we play the black key for fa just like we did in free music lesson 1. But in the key of G ti is
the black key below g. Notice ti is the very next keyboard key below do. For C and F that
is a white key but for G it is a black key. Playing that black key with your thumb is a little
awkward. There are alternate fingerings we could use but for now we'll just stretch out
the thumb. For now we'll just play the melodies but in a few lessons, I'll explain how all
this works.
©2008
Schools Of Music
People that come to these pages through search engines enter on different pages. I
would recommend that to get the full benefit of these free music lessons, you visit every
page at least once. This is a totally new approach to learning music. The focus is on
"
How Music Works". That page that you miss could be the one that contains the key
information, that you need. These pages are full of music tips and music info that you
probably won't find anywhere else.
Timing for Skip To My Lou
We have already looked at three different length notes in our song "Some Folks Do" from
our first free music lesson "
Music Is Easy". First to continue our time studies, let's get used
to tapping our foot and counting to the beat. We learned that this song has four beats to a
measure and that the quarter note gets one beat. Play the song again and count 1,2,3,4 for
each measure. The notes that are one to a count or tap are quarter notes. The notes that
get two counts or taps are half notes. The notes that get four counts or taps are whole
notes. Next we will look at a note that is less than one beat, the eight note. These we will
count by using a + sign after the number but as you count don't say "plus" say "and". So 1+,
2+ is said as One and, two and, the number as your foot goes down and the and as your
foot comes up.. The melody for the folk song "Skip To My Lou" has the timing that we have
studied so far plus eight notes. We are going to study that next.
Fingers of nthe left and right hand nunbered for keyboard playing
4/4 me, me, do, do; me, me me, so, -;

re, re, ti, ti; re, re re, fa, - )

me, me, do, do; me, me me, so, -;

re, me fa, me, re; do, -, do, -:
Singing And Counting  "Skip To MY Lou"
The sound sample below has the song in the key of C. You may have to click on the
player to activate it and then on the play arrow to play the song. Again, we are playing
the chords on the quarter  beat to help you keep track of the time,  We have the eight
bar verse with the melody and chords at the beginning and end. In the middle, we have
just the verse  twice,without the melody, so that you can sing the song karaoke style. At
the end of each eight bar verse there is one silent beat to help you hear where it ends.
Below the sound sample, we have the song with the words and below that with the major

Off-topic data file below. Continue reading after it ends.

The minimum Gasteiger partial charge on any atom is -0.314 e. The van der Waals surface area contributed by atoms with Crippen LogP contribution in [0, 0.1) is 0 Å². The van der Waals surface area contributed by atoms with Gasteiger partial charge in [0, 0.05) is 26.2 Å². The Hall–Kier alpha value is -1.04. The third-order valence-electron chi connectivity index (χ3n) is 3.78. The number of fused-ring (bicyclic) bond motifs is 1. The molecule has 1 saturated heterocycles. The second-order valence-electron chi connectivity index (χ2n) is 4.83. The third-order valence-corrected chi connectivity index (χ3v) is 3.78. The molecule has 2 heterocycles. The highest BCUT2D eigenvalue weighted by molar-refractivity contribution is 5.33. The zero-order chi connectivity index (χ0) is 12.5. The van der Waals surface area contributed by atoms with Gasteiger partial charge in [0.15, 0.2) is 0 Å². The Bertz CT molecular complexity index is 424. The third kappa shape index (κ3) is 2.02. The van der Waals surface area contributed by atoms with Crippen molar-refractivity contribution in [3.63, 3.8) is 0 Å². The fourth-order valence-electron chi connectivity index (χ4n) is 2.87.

scale tones. As I did in the free music lesson,
Music Is Easy, I use the semi-colon to mark
off the measures and commas to mark off the beats. Notice how the word partners has
the first syllable on one beat and the second syllable on the next. In music each syllable
gets it's own note. Notice that the words To and my do not have a comma between them.
That is because they are eight notes, one as you foot goes down and one as your foot
comes back on the same beat. I have put the timing for the song below the sound
sample. In this song the eight notes come in on the second beat so the count would be
one, two and, three, four. Tap your foot and count as the song plays. Then sing along,
singing the words. Then to increase your sollfeggio skill, sing the scale tones.
Playing "Skip To MY Lou"
Now we will play the melody for "Skip To MY Lou" on our key board in the key of C. Below
I have repeated the picture showing the finger numbering. To the left of that is a section
of keyboard showing which fingers of the right hand are used to play the notes. Notice
how fingers 1 to 5 play the notes do to so just like in "Some Folks Do". But we have the
note ti below do that we also play by stretching out number 1, our thumb. Below that I
have repeated the song with timing in the universal scale form. For playing the melody in
the key of C, just position the thumb of your right hand over c on your keyboard. Your
thumb, number 1, plays c, which is do or stretches out to play ti below it. Finger 2 is re,
finger 3 is me, finger 4 is fa and finger 5 is so.  I haven't written out a detailed finger
number guide for this song. You should learn to associate the finger number with the
note for this song. Except for the note ti below do it's the same as our first song in free
music lesson 1.
keyboard note locations for playing Skip To My Lou, key of F
keyboard note locations for playing Skip To My Lou, key of C
keyboard note locations for playing Skip To My Lou, key of G
Playing "Skip To MY Lou" in F and G
4/4 choose, your, part, ner; skip, to my, lou, - ;

choose, your, part, ner; skip,to my, lou, -;

choose, your, part, ner; skip, to my, lou, -;

skip, to my, lou, my; darl, -, ing, - :
4/4 me, me, do, do; me, me me, so, -;

re, re, ti, ti; re, re re, fa, - )

me, me, do, do; me, me me, so, -;

re, me fa, me, re; do, -, do, -:
4/4 me, me, do, do; me, me me, so, -;

re, re, ti, ti; re, re re, fa, - )

me, me, do, do; me, me me, so, -;

re, me fa, me, re; do, -, do, -:
How Music Works
The first five free music lessons in this series of free music lessons teaches you how
music works. This lesson, "Schools Of Music" is the second free music lessons in this
series. It along with "
Music Is Easy", "Natural Music tones", "Sharps and Flats" and
"
Musics Great Secret" should be studied as a group. These first five free music lessons
reveal musics great secret that is the key to understanding music. I use the piano